Wednesday, August 9, 2006

Part II: Paul Green’s March Primary Vote Analysis—Democratic Inroads in the Collars of DuPage, Kane, Lake, McHenry and Will but Downstate Presents Dem Pitfalls

[Another excerpt from Dr. Paul Green’s highly reputable study of the vote results, produced in cooperation with the Institute for Politics at Roosevelt University which he heads. For more info, contact or fax (312) 341-4325.]

Democratic Collar Votes.

The collars, long a Republican bastion, have become of increasing importance to Democratic politics. [My addition: Look at State Rep. Jack Franks of Woodstock, originally elected with difficulty, now running unopposed]. Nearly 14 percent of the statewide primary vote came from the collars with DuPage and Will counties foremost.

But downstate Illinois is returning to its old Republican roots. In the 2006 primary, the downstate percentage (24 percent) barely beat the Suburban 30 figure (22 percent). As expected, the twin Democratic southwestern downstate powerhouse counties (St. Clair with 20,659) and Madison (14,499) were tops with Winnebago a close third (14,125). Other than those, only Rock Island county cast at least 10,000+ Democratic votes.

Democratic Downstate Votes.

Sangamon (Springfield) is of special interest. Normally the party of the governor does well there in primary contests due to state workers. But Republicans outpolled the Democrats 2 to 1 in Sangamon showing that central and western Illinois could be fertile to GOP support.

Republican State Turnout.

The Green Report shows diminished Republican turnout in the primary compared to the 2002 last off-year primary, a loss of 194,712 votes. The big story is where the diminished number of votes came from. “The most startling statistic was that in the 2002 primary Downstate 96 counties, vopters produced nearly 100,000 more Republican ballots than did their brethren in the five collars. In 2006, this regional vote differential was reduced to less than 50,000. To be sure, the sudden snowstorm in central Illinois may have been a major factor in this vote percentage shift—but whatever the explanation, the GOP chances for any kind of upset in November, 2006 must see impressive downstate turnouts.”

Republican Turnout-Chicago.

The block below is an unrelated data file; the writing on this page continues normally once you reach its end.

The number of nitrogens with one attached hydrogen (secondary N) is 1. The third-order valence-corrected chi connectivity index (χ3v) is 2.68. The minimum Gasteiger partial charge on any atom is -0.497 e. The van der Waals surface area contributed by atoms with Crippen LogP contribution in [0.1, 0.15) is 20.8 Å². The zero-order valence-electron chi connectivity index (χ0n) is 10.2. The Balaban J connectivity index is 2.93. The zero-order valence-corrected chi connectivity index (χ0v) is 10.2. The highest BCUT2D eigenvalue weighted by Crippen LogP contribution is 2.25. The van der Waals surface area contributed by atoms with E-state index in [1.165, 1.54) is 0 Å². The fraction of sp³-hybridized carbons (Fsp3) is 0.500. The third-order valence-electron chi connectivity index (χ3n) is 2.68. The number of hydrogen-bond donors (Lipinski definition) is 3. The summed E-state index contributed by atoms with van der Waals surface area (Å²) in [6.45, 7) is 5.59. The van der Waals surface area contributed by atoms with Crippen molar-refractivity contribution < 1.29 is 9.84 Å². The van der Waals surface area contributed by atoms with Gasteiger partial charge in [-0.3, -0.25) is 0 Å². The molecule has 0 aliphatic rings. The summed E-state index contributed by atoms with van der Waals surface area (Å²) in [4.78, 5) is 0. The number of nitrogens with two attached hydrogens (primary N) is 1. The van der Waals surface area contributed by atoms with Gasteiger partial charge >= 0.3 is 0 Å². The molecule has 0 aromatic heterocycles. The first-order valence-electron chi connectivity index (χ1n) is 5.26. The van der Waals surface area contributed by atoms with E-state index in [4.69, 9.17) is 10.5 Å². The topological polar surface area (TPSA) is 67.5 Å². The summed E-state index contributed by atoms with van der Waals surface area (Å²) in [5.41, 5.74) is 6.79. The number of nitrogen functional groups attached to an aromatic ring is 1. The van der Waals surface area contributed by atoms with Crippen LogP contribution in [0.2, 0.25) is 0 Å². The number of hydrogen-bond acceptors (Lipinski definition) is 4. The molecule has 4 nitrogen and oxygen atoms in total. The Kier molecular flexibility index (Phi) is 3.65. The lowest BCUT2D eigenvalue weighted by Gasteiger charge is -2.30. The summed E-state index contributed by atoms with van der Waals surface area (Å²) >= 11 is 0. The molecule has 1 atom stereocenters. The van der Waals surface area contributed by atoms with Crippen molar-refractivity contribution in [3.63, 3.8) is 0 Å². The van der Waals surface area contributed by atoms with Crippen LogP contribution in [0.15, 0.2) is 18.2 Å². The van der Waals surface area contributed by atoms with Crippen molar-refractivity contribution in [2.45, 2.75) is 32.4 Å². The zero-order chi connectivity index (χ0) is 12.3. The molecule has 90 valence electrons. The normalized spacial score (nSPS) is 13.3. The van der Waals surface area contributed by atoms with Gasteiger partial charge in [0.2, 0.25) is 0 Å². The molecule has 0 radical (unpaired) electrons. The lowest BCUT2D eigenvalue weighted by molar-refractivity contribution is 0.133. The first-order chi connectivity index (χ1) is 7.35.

Chicago remains the non-player in Illinois GOP primary politics. Five city wards produced at least 1000 Republican votes (41st, 42nd, 43rd, 45th, 19th. Two of these wards are on the fa r northwest side (41st and 45th), two are along the near north lakefront, (42nd and 43rd) and one on the far southwest side (19th). At the bottom end, six wards with fewer than 100 votes each and the two highest Democratic turnout wards (19th and 8th ) easily outpolled the total GOP Chicago count.

Republican Turnout-Suburban Cook 30.

Northwest Cook townships supplied the bulk of the Suburban 30 vote. Half of the top ten vote generating townships were from this region led by Wheeling, Palatine and Maine. Three southwestern townships—Lyons, Worth and Orland—comprised the top ten while the remaining two best vote producers were western townships Proviso and Leyden. As the tables show, the Suburban 30 percentage of the total GOP statewide primary vote dropped dramatically.

In only seven townships was the Republican turnout greater than the Democratic. In only two of those seven townships (Barrington and Palatine) was there a significant percent difference favoring the GOP. In the Republican run of seven straight gubernatorial victories between 1976 and 1998 every GOP candidate carried the Suburban 30 by at least 100,000 votes. In 2002, Jim Ryan not only didn’t carry this region by more than 100,000 votes he lost it by over 50,000 votes. A 2006 Republican repeat of this 2002 scenario in the Suburban30 will destroy any victory hopes of Judy Baar Topinka.

Republican Collar Votes.

DuPage cast over a third of the Republican collar primary vote. Will surged into second place. There was a shift in the collar county vote in 2006: In 2002 DuPage’s GOP vote nearly matched the combined vote for McHenry, Will and Kane. But in 2006, Will and Kane by themselves out-produced DuPage’s turnout. Any Republican serious about winning statewide in 2006 must run heavily in the collars. It is getting closer to being the vote-production equal of the Downstate 96 in Illinois Republican politics.

Republican Turnout for Downstate 96.

The 2006 top ten counties wee identical to the 2002 primary top ten except central Illinois’ Macon county was out and “side-state” (areas west of the collars) Ogle county was in. Winnebago was the top turnout county while six others had turnouts over 10,000 votes—McLean, Sangamon, Champaign, Kendall, Peoria and Tazewell. The central Illinois (I-72 axis) remains critical in statewide GOP politics. Fast-growing Kendall is the one to watch, a county whose phenomenal growth gives it national recognition, each year receiving thousands of new GOP voters.

[Next time: The Democratic primary for governor analysis].

No comments:

Post a Comment